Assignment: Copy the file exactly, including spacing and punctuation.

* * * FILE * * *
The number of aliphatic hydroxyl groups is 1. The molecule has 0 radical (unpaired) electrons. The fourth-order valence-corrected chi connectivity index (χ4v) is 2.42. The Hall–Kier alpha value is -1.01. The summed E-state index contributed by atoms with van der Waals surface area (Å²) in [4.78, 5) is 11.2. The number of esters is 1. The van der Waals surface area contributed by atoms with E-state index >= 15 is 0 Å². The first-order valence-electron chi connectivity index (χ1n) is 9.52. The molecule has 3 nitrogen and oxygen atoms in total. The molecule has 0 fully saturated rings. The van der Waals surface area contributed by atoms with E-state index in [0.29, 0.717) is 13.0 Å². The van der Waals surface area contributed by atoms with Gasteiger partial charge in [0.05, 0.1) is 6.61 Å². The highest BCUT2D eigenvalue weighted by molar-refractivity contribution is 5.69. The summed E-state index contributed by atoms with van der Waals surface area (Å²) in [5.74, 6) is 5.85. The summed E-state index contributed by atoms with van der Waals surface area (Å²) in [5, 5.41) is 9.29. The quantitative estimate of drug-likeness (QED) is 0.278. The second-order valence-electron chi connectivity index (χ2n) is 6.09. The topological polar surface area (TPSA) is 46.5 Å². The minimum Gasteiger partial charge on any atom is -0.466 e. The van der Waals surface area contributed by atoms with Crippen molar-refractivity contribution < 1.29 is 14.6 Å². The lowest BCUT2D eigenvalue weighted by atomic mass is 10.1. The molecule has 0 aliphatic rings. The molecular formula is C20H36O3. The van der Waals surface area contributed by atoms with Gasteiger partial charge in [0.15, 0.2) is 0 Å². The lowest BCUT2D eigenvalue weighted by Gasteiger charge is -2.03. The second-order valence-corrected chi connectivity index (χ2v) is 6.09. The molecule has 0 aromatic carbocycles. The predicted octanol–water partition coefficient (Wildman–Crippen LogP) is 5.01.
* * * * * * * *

The number of aliphatic hydroxyl groups is 1. The molecule has 0 radical (unpaired) electrons. The fourth-order valence-corrected chi connectivity index (χ4v) is 2.42. The Hall–Kier alpha value is -1.01. The summed E-state index contributed by atoms with van der Waals surface area (Å²) in [4.78, 5) is 11.2. The number of esters is 1. The van der Waals surface area contributed by atoms with E-state index >= 15 is 0 Å². The first-order valence-electron chi connectivity index (χ1n) is 9.52. The molecule has 3 nitrogen and oxygen atoms in total. The molecule has 0 fully saturated rings. The van der Waals surface area contributed by atoms with E-state index in [0.29, 0.717) is 13.0 Å². The van der Waals surface area contributed by atoms with Gasteiger partial charge in [0.05, 0.1) is 6.61 Å². The highest BCUT2D eigenvalue weighted by molar-refractivity contribution is 5.69. The summed E-state index contributed by atoms with van der Waals surface area (Å²) in [5.74, 6) is 5.85. The summed E-state index contributed by atoms with van der Waals surface area (Å²) in [5, 5.41) is 9.29. The quantitative estimate of drug-likeness (QED) is 0.278. The second-order valence-electron chi connectivity index (χ2n) is 6.09. The topological polar surface area (TPSA) is 46.5 Å². The minimum Gasteiger partial charge on any atom is -0.466 e. The van der Waals surface area contributed by atoms with Crippen molar-refractivity contribution < 1.29 is 14.6 Å². The lowest BCUT2D eigenvalue weighted by atomic mass is 10.1. The molecule has 0 aliphatic rings. The molecular formula is C20H36O3. The van der Waals surface area contributed by atoms with Gasteiger partial charge in [0.15, 0.2) is 0 Å². The lowest BCUT2D eigenvalue weighted by Gasteiger charge is -2.03. The second-order valence-corrected chi connectivity index (χ2v) is 6.09. The molecule has 0 aromatic carbocycles. The predicted octanol–water partition coefficient (Wildman–Crippen LogP) is 5.01.